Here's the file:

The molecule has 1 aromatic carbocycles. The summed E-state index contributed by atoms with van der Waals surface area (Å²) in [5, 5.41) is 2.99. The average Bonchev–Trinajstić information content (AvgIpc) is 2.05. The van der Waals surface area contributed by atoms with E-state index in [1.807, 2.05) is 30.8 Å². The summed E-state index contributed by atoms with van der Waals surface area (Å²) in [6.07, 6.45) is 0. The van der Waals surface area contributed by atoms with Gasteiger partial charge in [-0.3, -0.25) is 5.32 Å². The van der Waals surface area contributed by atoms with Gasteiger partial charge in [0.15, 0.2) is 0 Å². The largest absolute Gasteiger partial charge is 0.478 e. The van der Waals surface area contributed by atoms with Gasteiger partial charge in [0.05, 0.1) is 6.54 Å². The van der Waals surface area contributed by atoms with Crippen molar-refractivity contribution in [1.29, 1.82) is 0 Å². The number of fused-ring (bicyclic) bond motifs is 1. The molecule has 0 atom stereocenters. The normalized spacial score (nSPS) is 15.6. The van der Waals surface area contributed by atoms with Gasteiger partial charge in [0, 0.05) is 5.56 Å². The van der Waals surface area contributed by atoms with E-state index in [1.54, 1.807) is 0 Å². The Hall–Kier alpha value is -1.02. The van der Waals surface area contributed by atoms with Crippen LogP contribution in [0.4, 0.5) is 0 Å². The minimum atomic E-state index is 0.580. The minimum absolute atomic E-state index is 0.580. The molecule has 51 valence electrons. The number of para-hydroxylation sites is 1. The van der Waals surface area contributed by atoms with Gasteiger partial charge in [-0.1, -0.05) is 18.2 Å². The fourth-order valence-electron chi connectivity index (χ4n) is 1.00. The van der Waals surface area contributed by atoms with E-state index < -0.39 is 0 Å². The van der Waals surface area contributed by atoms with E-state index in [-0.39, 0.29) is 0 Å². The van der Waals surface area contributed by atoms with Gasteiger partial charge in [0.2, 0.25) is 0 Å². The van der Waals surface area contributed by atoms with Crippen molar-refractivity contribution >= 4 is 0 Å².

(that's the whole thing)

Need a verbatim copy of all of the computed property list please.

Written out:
The molecule has 1 aromatic carbocycles. The summed E-state index contributed by atoms with van der Waals surface area (Å²) in [5, 5.41) is 2.99. The average Bonchev–Trinajstić information content (AvgIpc) is 2.05. The van der Waals surface area contributed by atoms with E-state index in [1.807, 2.05) is 30.8 Å². The summed E-state index contributed by atoms with van der Waals surface area (Å²) in [6.07, 6.45) is 0. The van der Waals surface area contributed by atoms with Gasteiger partial charge in [-0.3, -0.25) is 5.32 Å². The van der Waals surface area contributed by atoms with Gasteiger partial charge in [0.15, 0.2) is 0 Å². The largest absolute Gasteiger partial charge is 0.478 e. The van der Waals surface area contributed by atoms with Gasteiger partial charge in [0.05, 0.1) is 6.54 Å². The van der Waals surface area contributed by atoms with Crippen molar-refractivity contribution in [1.29, 1.82) is 0 Å². The number of fused-ring (bicyclic) bond motifs is 1. The molecule has 0 atom stereocenters. The normalized spacial score (nSPS) is 15.6. The van der Waals surface area contributed by atoms with Gasteiger partial charge in [0, 0.05) is 5.56 Å². The van der Waals surface area contributed by atoms with E-state index in [1.54, 1.807) is 0 Å². The Hall–Kier alpha value is -1.02. The van der Waals surface area contributed by atoms with Crippen LogP contribution in [0.4, 0.5) is 0 Å². The minimum atomic E-state index is 0.580. The minimum absolute atomic E-state index is 0.580. The molecule has 51 valence electrons. The number of para-hydroxylation sites is 1. The van der Waals surface area contributed by atoms with Gasteiger partial charge in [-0.1, -0.05) is 18.2 Å². The fourth-order valence-electron chi connectivity index (χ4n) is 1.00. The van der Waals surface area contributed by atoms with E-state index < -0.39 is 0 Å². The van der Waals surface area contributed by atoms with E-state index in [-0.39, 0.29) is 0 Å². The van der Waals surface area contributed by atoms with Gasteiger partial charge in [0.2, 0.25) is 0 Å². The van der Waals surface area contributed by atoms with Crippen molar-refractivity contribution >= 4 is 0 Å².